Support the Arctic Sea Ice Forum and Blog

Author Topic: Drought 2019  (Read 3534 times)


  • ASIF Middle Class
  • Posts: 719
    • View Profile
  • Liked: 16
  • Likes Given: 33
Re: Drought 2019
« Reply #50 on: July 11, 2019, 08:25:02 PM »


  • ASIF Middle Class
  • Posts: 852
    • View Profile
  • Liked: 144
  • Likes Given: 76
Re: Drought 2019
« Reply #51 on: July 12, 2019, 06:15:04 PM »
Water Express Delivers Emergency Supplies to Drought-hit Indian City

A special 50-wagon train carrying 2.5 million litres of water arrived in the Indian city of Chennai Friday, as the southern hub reels under one of its worst shortages in decades.

Four special trains a day have been called up to bring water to Chennai—India's sixth most populous city—from Vellore, some 80 miles (125 kilometres) away, to help battle the drought.

The first consignment will be taken to a water treatment centre, and then distributed in trucks to different parts of the metropolis on Saturday.

Chennai has seen only a fraction of the rain it usually receives during June and July.

The bustling capital of Tamil Nadu state normally requires at least 825 million litres of water a day, but authorities are currently only able to supply 60 percent of that.

With temperatures regularly hitting 40 degrees Celsius (104 Fahrenheit), reservoirs have run dry and other water sources are dwindling further each day.

... State government has dismissed reports that water is not reaching everyone in the city. "The reports that every district does not have water is not true. We are working to supply water to every district ... don't make water political," Tamil Nadu's chief minister, Edappadi K. Palaniswami, said during a press conference last month.

Even as the 50 wagons rolled into Chennai on Friday, the process of unloading the water was delayed as officials waited for state ministers to reach the location to officially welcome the train.


Life in a City Without Water: Anxious, Exhausting and Sweaty

CHENNAI, India — When the water’s gone, you bathe in what drips out of the air-conditioner.

... Today, Mr. Jeevantham, 60, runs his groundwater pump seven hours a day to satisfy the needs of his own family of four and their tenants. It slurps water from 80 feet under the ground, slowly draining from the lake.

“The lake[Velachery] is God’s gift,” he marveled. But for how much longer? This, he didn't know. “Maybe five years,” he said, laughing uncomfortably.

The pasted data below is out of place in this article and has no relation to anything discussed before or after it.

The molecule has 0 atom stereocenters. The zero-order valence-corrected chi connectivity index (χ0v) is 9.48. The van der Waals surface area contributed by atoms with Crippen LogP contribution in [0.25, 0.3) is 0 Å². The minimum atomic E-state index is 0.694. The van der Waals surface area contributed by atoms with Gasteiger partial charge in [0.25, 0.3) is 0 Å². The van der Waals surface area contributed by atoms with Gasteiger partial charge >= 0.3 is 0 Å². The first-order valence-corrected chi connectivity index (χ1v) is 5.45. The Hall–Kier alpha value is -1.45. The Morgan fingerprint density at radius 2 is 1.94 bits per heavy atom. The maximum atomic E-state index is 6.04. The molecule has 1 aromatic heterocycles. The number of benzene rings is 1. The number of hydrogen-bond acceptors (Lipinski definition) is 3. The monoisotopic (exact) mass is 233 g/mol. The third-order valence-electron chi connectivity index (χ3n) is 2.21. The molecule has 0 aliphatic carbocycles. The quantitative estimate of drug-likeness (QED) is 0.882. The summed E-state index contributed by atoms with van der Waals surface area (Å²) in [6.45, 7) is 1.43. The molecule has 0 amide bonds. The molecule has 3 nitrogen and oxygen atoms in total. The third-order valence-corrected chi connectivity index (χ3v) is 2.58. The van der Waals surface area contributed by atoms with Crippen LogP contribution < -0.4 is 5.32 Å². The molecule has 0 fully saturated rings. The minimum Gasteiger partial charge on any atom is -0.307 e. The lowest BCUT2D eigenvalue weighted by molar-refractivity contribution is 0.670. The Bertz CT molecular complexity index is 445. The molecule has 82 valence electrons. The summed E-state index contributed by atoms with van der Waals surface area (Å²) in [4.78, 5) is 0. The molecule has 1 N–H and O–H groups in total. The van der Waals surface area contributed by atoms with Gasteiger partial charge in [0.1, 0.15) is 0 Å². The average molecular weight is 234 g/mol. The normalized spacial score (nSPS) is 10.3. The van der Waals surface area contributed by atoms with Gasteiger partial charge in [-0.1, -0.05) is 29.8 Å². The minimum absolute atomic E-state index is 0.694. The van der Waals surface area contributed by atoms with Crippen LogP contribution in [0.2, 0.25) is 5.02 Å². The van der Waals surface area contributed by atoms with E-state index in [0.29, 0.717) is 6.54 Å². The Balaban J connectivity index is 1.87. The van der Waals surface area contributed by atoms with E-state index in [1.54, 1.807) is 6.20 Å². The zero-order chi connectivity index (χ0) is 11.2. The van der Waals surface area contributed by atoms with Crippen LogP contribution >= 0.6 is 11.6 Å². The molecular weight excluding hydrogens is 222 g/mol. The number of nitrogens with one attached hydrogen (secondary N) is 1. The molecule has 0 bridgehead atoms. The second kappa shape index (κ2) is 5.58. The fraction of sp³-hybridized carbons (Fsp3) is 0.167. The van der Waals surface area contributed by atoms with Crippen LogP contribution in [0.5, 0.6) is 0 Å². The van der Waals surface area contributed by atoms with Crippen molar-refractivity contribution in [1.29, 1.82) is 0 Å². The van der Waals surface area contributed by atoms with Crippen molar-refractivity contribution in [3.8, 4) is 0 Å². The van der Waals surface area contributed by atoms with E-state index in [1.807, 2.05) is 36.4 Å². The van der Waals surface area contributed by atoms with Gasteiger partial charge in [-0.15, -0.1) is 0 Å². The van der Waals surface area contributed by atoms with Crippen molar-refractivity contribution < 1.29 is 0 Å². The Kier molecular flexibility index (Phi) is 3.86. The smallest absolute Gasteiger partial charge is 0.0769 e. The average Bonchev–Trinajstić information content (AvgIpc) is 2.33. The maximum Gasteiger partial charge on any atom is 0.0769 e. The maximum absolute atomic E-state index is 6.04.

... Near the city center, the groundwater is nearly gone. Dev Anand, 30, still lives in his childhood home in the Anna Nagar area. For much of his life, his family relied on what city water came through the pipes. When that wasn’t enough, they drew water from under the ground. This summer, that dried up. For a few weeks, his neighbor shared his water. Then his groundwater dried up too. ... No one knows when their bore wells will be exhausted. People are still drilling more wells all over the city, draining the aquifer further and faster.

... And then there’s the air-conditioner. Everyone collects its drip. One day, when Rushyant Baskar woke up after working the night shift and turned on his water pump, a dry wheezing sound was all he heard. The buckets were empty, except the one under the air-conditioner. It was the only water he had.

At that point, we thought: We must get out of Chennai,” said Mr. Baskar, 28

“There are three classes of people: those who see. Those who see when they are shown. Those who do not see.” ― Leonardo da Vinci

Insensible before the wave so soon released by callous fate. Affected most, they understand the least, and understanding, when it comes, invariably arrives too late


  • ASIF Middle Class
  • Posts: 579
    • View Profile
    • Planet Mazanec
  • Liked: 24
  • Likes Given: 21
Re: Drought 2019
« Reply #52 on: July 13, 2019, 07:12:01 PM »


  • ASIF Middle Class
  • Posts: 852
    • View Profile
  • Liked: 144
  • Likes Given: 76
Re: Drought 2019
« Reply #53 on: Today at 06:24:18 PM »
California's Future Weather Will Alternate Between Drought and Atmospheric Rivers, Study Says

Coefficient of variation (i.e. variance normalized by the mean) of de-trended* annual total precipitation during historical (a) and future (b) time periods in the Real-5 LOCA-downscaled GCM ensemble average, and the difference (c).